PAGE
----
THE BARBARIAN IN THE HISTORY OF EUROPEAN ARCHAEOLOGY by historyman

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									Session title:   THE BARBARIAN IN THE HISTORY OF
                 EUROPEAN ARCHAEOLOGY

Organizers:      Howard Williams, Department of History & Archaeology,
                 University of Chester, UK

Time:            Friday afternoon

Room:

Session abstract:

The concept of the barbarian has been an enduring presence in the antiquarian and
archaeological study of European societies. Indeed the idea of the barbarian as an
adjective and concept continues to influence both scholarly and popular perceptions
of Prehistory, the Ancient World and Early Medieval societies. Moving beyond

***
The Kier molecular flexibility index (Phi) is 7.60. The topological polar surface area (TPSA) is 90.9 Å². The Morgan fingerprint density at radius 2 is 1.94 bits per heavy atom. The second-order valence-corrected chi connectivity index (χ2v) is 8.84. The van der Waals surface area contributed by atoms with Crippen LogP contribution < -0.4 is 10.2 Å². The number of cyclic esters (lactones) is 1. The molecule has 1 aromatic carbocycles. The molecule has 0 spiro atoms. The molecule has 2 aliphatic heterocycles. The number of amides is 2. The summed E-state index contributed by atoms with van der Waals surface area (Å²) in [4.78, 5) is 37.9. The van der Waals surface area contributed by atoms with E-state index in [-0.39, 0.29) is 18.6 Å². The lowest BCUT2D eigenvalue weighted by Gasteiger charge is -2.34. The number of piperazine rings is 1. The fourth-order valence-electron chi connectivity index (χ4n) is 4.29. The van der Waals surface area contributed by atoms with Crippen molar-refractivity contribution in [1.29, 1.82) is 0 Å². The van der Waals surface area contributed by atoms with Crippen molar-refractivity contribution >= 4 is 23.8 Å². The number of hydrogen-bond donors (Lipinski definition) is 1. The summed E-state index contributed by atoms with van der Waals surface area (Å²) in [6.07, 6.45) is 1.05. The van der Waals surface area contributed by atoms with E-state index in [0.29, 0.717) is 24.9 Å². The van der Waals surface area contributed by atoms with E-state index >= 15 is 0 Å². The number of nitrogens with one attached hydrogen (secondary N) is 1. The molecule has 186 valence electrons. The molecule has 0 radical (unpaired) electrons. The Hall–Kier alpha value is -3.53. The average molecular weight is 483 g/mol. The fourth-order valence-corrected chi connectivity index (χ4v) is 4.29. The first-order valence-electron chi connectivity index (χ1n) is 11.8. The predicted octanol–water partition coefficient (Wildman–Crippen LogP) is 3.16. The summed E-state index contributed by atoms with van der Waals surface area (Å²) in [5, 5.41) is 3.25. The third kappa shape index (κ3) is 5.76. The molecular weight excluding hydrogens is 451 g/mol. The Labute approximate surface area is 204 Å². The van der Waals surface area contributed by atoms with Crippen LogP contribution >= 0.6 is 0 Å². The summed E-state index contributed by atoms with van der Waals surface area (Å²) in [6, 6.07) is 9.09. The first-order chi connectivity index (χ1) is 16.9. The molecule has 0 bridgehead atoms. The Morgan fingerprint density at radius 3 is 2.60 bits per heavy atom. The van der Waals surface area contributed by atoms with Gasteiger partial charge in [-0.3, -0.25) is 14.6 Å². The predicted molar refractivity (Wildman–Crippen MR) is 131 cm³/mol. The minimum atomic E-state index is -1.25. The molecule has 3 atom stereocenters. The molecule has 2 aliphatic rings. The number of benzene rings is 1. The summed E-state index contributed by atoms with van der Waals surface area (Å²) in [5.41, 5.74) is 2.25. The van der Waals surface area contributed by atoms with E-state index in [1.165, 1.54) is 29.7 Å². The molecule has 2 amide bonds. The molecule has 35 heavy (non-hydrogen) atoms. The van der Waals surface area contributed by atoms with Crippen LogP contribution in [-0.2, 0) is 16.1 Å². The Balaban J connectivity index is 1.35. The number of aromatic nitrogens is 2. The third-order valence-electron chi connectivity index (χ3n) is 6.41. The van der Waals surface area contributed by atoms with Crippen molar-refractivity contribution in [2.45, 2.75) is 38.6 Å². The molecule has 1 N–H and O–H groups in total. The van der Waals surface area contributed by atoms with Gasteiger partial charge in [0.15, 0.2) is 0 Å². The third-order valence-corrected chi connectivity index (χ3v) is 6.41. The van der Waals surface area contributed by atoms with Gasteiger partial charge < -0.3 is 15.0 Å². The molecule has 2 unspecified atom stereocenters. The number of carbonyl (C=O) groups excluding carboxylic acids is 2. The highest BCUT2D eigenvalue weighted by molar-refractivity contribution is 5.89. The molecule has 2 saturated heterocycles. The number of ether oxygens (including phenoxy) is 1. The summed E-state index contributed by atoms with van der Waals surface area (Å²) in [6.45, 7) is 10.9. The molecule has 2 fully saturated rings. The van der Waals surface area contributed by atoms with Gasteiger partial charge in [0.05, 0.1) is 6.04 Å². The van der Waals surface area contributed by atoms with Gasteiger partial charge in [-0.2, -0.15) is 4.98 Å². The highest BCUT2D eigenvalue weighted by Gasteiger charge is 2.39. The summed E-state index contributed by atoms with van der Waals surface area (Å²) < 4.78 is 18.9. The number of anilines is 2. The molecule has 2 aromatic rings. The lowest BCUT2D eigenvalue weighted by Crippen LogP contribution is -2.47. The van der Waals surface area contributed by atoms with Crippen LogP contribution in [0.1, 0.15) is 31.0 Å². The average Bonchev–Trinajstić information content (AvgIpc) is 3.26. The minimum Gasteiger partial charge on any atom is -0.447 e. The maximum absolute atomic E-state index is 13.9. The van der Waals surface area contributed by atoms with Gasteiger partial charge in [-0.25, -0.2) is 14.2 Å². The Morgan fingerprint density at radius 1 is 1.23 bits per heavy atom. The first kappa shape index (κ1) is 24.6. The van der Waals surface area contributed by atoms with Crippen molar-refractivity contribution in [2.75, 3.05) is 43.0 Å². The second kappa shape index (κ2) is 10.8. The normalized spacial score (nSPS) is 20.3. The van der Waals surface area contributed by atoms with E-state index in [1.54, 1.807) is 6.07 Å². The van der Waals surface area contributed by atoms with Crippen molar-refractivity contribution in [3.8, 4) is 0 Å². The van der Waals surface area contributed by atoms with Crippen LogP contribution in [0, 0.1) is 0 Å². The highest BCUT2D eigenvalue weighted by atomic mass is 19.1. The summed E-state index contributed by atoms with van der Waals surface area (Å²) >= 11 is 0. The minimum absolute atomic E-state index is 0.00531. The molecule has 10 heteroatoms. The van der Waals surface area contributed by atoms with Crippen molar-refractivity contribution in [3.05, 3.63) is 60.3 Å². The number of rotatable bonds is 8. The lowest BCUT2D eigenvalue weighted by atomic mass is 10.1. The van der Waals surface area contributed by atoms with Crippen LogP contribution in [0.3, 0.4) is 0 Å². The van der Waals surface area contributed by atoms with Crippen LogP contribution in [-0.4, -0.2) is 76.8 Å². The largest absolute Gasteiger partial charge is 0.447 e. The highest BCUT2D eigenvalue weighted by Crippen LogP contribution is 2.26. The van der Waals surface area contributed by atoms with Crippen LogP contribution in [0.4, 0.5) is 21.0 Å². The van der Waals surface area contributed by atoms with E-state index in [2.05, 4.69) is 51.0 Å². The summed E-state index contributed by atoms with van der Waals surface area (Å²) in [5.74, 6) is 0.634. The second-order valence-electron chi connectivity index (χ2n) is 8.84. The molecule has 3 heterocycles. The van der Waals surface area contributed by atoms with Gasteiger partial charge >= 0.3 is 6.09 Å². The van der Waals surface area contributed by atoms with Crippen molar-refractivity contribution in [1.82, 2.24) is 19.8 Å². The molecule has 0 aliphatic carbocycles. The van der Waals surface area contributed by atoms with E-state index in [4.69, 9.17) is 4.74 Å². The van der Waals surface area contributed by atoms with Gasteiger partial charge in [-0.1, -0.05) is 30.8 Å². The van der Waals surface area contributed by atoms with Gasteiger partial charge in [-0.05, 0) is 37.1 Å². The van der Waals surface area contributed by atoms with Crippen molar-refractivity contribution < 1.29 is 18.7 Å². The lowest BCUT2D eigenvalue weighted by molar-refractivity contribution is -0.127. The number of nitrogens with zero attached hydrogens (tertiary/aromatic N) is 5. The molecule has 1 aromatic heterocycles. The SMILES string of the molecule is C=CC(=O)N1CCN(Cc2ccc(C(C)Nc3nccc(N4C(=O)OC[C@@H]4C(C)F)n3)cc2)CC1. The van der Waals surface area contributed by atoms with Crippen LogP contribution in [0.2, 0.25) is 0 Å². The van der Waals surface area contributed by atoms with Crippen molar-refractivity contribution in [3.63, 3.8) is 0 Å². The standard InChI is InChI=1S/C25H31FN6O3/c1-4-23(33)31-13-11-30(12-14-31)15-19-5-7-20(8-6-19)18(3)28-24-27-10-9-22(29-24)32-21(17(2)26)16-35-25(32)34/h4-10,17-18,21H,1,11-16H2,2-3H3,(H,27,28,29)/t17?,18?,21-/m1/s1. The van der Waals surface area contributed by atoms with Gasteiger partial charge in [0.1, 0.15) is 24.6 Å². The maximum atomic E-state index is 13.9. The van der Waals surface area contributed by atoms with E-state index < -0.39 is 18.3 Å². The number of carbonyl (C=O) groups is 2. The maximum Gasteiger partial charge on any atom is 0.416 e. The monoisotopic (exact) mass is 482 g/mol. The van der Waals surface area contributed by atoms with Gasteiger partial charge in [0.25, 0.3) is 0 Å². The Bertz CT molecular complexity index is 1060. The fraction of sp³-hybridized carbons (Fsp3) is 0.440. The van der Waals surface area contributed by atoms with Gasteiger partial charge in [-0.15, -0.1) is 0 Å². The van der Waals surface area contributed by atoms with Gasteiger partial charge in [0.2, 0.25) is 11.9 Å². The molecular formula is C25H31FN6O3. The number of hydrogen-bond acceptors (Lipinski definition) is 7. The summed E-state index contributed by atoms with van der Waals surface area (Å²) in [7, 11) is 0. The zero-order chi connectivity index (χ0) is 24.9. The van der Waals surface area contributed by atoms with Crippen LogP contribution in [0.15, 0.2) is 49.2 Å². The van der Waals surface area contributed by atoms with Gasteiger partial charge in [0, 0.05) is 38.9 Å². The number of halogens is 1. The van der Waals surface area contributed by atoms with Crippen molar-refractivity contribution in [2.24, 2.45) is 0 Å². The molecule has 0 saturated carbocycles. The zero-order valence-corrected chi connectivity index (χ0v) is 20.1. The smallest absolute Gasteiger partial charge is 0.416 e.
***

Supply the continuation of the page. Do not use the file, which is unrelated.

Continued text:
studies of the shifting attitudes to the barbarian within successive antiquarian and
archaeological paradigms, the session aims to focus on contextual analyses in the
history of archaeological thought and practice. In other words, the focus will be upon
how particular archaeologists have defined and perceived the barbarian in the
archaeological record and the wider socio-political contexts of these attributions.


INTRODUCTION: ARCHAEOLOGIES OF THE BARBARIAN

Howard Williams, University of Chester, UK


THE OTHER’S ROLE: THE SAVAGE/CIVILIZED DICHOTOMY IN
MESOLITHIC RESEARCH

Núria Gallego-Lletjós, Universidad Complutense de Madrid, Spain

A critical analysis of the history of archaeological research reveals important
mechanisms through which modern society has constructed the idea of a superior
“us” in contrast with an inferior and undeveloped “other”, considered either
“savage” or “barbarian”. This is mainly expressed in the study of transitional
moments from one stage of development to another. This paper offers a critical